Reprinted from Electric Power Alert, Volume V. No.1 - January 4, 1995

Eyeing 'Consumer Service Districts'...
NOVEL COMPETITION PLAN TO ALLOW MUNI BIDDING HITS MASS. LEGISLATURE (Jan 4, 1995)

An influential Massachusetts state senator is gearing up to bring an additional measure of competition to the Bay State, introducing last month a bill that would allow municipalities to select electric suppliers through a bidding process. The bill, filed Dec. 7 by Sen. Mark Montigny (D), co-chair of the Joint Committee on Energy, has received a warm welcome from state regulators, who also are taking steps toward altering the electric landscape.

The Montigny Bill would allow municipal governments to create "Consumer Service Districts" through a two-thirds vote of "a municipal governing body." Should the proposal meet certain guidelines, the state Department of Public Utilities would then establish for the municipality a consumer service district, and would inform the current supplier that the city intends to accept bids for electricity.

"It empowers municipalities to create municipally-defined markets for retail service," says one legislative staffer, noting that the bill does nothing more than offer cities an option. "If you are happy with your utility, you won't need it." The proposed legislation also contains provisions to maintain demand-side management, energy-efficiency and low-income service programs.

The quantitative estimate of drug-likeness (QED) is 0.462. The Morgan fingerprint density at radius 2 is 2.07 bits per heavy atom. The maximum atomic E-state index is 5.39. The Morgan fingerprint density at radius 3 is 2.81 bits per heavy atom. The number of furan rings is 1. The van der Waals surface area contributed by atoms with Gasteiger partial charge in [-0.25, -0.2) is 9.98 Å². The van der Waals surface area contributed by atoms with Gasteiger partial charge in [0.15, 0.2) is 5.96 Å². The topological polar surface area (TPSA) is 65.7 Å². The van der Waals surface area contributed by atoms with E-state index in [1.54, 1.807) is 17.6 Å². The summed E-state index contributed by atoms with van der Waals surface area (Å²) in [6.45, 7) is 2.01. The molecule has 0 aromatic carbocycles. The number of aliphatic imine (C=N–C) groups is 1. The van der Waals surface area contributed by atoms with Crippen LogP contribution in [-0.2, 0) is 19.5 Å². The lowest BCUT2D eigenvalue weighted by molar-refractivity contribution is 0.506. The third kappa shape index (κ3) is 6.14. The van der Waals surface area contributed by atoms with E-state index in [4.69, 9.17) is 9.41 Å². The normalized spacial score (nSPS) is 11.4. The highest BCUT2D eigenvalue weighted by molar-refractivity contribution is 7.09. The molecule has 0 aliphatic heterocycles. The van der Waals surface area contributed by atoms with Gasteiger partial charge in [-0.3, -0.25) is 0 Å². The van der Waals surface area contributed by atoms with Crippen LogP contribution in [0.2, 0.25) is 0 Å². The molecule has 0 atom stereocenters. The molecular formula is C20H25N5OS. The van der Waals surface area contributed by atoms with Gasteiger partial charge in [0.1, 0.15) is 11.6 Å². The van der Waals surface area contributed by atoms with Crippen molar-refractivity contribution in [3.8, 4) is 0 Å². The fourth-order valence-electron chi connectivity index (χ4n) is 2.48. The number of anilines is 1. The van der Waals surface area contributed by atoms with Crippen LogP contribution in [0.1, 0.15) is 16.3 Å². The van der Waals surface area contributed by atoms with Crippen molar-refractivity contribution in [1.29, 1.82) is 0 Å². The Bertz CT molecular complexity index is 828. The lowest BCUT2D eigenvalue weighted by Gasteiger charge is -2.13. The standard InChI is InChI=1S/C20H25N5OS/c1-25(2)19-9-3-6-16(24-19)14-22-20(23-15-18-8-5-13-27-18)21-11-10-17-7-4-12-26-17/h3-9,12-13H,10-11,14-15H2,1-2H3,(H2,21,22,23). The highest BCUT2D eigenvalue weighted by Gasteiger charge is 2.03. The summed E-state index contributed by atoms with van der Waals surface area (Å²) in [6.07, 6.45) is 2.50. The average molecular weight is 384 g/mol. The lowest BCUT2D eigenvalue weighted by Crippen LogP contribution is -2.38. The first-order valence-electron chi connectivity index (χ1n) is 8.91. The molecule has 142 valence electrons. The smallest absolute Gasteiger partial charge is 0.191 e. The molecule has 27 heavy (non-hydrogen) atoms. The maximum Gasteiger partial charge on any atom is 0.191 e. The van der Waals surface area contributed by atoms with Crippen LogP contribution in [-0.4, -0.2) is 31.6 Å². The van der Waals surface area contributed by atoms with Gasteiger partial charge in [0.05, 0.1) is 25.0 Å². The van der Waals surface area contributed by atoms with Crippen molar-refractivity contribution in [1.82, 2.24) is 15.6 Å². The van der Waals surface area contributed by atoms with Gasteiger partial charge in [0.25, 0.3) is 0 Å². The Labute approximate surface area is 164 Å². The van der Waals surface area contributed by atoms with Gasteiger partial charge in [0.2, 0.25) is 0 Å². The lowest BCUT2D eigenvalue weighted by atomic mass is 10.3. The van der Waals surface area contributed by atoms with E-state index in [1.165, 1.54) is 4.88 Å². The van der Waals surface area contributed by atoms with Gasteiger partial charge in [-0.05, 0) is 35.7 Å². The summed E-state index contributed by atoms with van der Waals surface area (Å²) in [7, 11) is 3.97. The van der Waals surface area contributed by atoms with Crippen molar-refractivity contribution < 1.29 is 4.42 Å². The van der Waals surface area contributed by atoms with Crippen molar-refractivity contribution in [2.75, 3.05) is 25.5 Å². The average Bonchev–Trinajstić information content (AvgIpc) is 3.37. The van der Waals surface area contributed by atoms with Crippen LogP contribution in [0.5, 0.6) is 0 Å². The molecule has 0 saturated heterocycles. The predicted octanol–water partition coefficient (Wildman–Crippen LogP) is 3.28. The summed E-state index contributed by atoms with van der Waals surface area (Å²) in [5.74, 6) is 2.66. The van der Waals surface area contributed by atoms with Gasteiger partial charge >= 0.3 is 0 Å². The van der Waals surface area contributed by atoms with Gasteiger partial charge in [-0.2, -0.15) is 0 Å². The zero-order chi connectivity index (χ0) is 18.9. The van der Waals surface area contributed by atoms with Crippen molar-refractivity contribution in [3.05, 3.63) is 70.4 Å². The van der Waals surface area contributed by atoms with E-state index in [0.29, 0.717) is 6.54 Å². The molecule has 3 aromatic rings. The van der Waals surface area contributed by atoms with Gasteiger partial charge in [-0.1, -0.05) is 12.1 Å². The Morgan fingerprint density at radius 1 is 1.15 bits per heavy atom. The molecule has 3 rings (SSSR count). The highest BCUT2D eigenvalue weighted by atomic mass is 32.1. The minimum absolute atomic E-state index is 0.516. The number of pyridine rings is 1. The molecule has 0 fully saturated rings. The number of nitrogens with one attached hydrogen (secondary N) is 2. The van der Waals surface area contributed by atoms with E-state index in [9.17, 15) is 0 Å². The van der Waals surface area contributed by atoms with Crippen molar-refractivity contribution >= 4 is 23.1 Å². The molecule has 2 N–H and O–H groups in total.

The bill contains measures designed to minimize stranded costs and avoid "quick cash deals," adds the staffer. Under an allocation methodology, ratepayers would absorb one-third of stranded costs, with the current supplier picking up two-thirds of the tab. Of that two-thirds, one-half would be paid for by taxpayers,. independent power producers would be able to sell their power either to the districts or to industrial customers within the district lines.

"This bill starts with the ratepayers. That's the fundamental principle here," suggests the staffer. "This is a serious piece of legislation...Once (the utilities" realize that they have to come up with an alternative, this will be their alternative."

Conservation Law Foundation, National Consumer Law Center, Massachusetts Municipal Association, representatives of the state Office of Attorney General, and members of the DPU all have offered feedback on the bill, although no official endorsements have yet been made, sources say. Support is expected in the muni camp and from other state legislators."